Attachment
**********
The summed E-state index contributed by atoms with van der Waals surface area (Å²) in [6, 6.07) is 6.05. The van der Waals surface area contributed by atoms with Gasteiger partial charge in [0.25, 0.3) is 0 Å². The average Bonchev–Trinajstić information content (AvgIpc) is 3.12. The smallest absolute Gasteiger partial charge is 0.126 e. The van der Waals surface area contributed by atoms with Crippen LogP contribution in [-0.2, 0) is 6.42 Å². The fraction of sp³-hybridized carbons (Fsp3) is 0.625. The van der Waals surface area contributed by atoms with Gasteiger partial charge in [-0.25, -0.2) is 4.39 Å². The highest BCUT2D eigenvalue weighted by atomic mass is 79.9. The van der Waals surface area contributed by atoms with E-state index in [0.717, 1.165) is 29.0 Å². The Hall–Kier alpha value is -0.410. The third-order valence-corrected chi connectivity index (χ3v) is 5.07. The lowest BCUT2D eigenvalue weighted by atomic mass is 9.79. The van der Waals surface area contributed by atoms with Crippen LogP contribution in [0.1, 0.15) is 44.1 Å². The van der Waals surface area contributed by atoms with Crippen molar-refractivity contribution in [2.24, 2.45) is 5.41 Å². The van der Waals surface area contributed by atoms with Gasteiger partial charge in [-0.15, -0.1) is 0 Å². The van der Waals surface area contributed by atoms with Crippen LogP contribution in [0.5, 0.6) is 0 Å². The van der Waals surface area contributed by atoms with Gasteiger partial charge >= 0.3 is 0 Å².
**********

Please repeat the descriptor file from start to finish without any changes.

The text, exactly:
The summed E-state index contributed by atoms with van der Waals surface area (Å²) in [6, 6.07) is 6.05. The van der Waals surface area contributed by atoms with Gasteiger partial charge in [0.25, 0.3) is 0 Å². The average Bonchev–Trinajstić information content (AvgIpc) is 3.12. The smallest absolute Gasteiger partial charge is 0.126 e. The van der Waals surface area contributed by atoms with Crippen LogP contribution in [-0.2, 0) is 6.42 Å². The fraction of sp³-hybridized carbons (Fsp3) is 0.625. The van der Waals surface area contributed by atoms with Gasteiger partial charge in [-0.25, -0.2) is 4.39 Å². The highest BCUT2D eigenvalue weighted by atomic mass is 79.9. The van der Waals surface area contributed by atoms with E-state index in [0.717, 1.165) is 29.0 Å². The Hall–Kier alpha value is -0.410. The third-order valence-corrected chi connectivity index (χ3v) is 5.07. The lowest BCUT2D eigenvalue weighted by atomic mass is 9.79. The van der Waals surface area contributed by atoms with Crippen LogP contribution in [0.1, 0.15) is 44.1 Å². The van der Waals surface area contributed by atoms with Crippen molar-refractivity contribution in [2.24, 2.45) is 5.41 Å². The van der Waals surface area contributed by atoms with Gasteiger partial charge in [-0.15, -0.1) is 0 Å². The van der Waals surface area contributed by atoms with Crippen LogP contribution in [0.5, 0.6) is 0 Å². The van der Waals surface area contributed by atoms with Gasteiger partial charge >= 0.3 is 0 Å².